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8 Words That Are Older Than You Think

changeover

[cheynj-oh-ver] /ˈtʃeɪndʒˌoʊ vər/
noun
1.
a conversion or complete change from one thing, condition, or system to another, as in equipment, personnel, methods of production, etc.:
a changeover to automated equipment.
Origin
1905-1910
1905-10; noun use of verb phrase change over
Dictionary.com Unabridged
Based on the Random House Dictionary, © Random House, Inc. 2014.
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Examples from the web for changeover
  • Time has run out for an electric economy, oil production limits credit and any changeover to an economy economy.
  • The changeover will take some time, but if the financial benefit to municipalities is readily apparent, it will happen eventually.
  • The changeover does not need to be at breakneck speed in my opinion but an orderly transition.
  • The changeover to the euro was planned in detail and in co-operation.
  • Volumes may eventually give us a little more time to make the changeover, but not affect the overall direction.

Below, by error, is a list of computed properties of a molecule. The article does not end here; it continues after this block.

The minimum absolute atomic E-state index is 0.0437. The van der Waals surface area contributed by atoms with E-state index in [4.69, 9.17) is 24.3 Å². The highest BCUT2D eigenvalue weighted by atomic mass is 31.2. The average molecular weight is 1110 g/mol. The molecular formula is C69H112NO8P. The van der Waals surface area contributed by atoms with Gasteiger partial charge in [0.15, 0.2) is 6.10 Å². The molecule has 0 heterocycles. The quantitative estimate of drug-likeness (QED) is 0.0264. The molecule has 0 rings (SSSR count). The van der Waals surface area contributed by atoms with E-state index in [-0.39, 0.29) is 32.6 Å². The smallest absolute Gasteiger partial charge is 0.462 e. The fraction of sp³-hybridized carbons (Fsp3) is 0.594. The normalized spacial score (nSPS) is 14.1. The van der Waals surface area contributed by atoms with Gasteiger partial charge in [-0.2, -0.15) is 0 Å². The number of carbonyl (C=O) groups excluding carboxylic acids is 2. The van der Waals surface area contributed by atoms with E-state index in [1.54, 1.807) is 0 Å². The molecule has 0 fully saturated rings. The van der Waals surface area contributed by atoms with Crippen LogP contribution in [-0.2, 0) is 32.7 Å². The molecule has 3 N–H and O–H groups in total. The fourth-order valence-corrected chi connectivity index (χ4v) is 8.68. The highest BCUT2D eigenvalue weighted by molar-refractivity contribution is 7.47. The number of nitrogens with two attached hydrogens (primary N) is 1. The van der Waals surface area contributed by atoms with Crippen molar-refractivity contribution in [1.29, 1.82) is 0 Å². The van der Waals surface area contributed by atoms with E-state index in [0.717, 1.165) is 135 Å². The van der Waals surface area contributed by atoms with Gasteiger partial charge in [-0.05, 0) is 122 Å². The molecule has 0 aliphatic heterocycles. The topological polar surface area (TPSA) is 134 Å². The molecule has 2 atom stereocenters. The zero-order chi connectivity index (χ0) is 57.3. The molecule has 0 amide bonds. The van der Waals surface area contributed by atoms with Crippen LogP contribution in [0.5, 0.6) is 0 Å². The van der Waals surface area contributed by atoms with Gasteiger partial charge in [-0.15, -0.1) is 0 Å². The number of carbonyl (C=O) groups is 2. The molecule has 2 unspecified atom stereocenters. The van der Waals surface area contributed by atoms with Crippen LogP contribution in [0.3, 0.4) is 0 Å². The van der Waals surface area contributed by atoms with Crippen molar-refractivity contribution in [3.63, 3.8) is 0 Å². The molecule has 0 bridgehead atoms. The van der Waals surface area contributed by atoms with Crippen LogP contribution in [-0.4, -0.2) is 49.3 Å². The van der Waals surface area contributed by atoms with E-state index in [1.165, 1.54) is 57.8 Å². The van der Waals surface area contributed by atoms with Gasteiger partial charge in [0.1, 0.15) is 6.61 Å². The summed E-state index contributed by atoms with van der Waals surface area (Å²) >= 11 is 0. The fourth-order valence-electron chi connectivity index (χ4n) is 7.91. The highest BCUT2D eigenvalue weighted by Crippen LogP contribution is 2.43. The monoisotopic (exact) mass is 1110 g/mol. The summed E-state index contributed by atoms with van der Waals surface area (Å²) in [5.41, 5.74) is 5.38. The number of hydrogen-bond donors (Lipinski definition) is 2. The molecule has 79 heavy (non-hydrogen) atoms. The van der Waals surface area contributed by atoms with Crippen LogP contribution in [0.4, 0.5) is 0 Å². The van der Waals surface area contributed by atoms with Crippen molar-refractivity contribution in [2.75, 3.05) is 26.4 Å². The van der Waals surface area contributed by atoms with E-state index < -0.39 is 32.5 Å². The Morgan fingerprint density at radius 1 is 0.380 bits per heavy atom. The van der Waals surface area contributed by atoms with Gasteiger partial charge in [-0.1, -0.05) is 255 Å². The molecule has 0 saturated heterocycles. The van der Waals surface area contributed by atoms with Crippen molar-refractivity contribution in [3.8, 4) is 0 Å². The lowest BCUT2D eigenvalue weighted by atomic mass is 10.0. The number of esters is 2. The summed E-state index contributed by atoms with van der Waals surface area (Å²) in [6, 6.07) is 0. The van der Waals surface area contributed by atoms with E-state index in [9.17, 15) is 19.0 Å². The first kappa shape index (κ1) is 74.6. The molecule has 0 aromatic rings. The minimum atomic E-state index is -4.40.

• Switching from one base to another is slow enough to seriously disrupt the flow of data during the changeover.
  • Exactly how the initial electric changeover plays out will differ from city to city.
  • There will be a broad educational outreach, to ensure a smooth changeover to the new practices and procedures.
  • County residents may experience some chlorine smell and/or taste in their water during this short-term changeover.
  • The changeover from rain to snow was also rather abrupt, followed quickly by moderate to heavy snow.
British Dictionary definitions for changeover

changeover

/ˈtʃeɪndʒˌəʊvə/
noun
1.
an alteration or complete reversal from one method, system, or product to another: a changeover to decimal currency
2.
a reversal of a situation, attitude, etc
3.
(sport)
  1. the act of transferring to or being relieved by a team-mate in a relay race, as by handing over a baton, etc
  2. Also called change, takeover. the point in a relay race at which the transfer is made
4.
(sport, mainly Brit) the exchange of ends by two teams, esp at half time
verb (adverb)
5.
to adopt (a completely different position or attitude): the driver and navigator changed over after four hours
6.
(intransitive) (sport, mainly Brit) (of two teams) to exchange ends of a playing field, etc, as after half time
Collins English Dictionary - Complete & Unabridged 2012 Digital Edition
© William Collins Sons & Co. Ltd. 1979, 1986 © HarperCollins
Publishers 1998, 2000, 2003, 2005, 2006, 2007, 2009, 2012
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changeover in Technology

programming
The time when a new system has been tested successfully and replaces the old system.
(2003-11-12)

The Free On-line Dictionary of Computing, © Denis Howe 2010 http://foldoc.org
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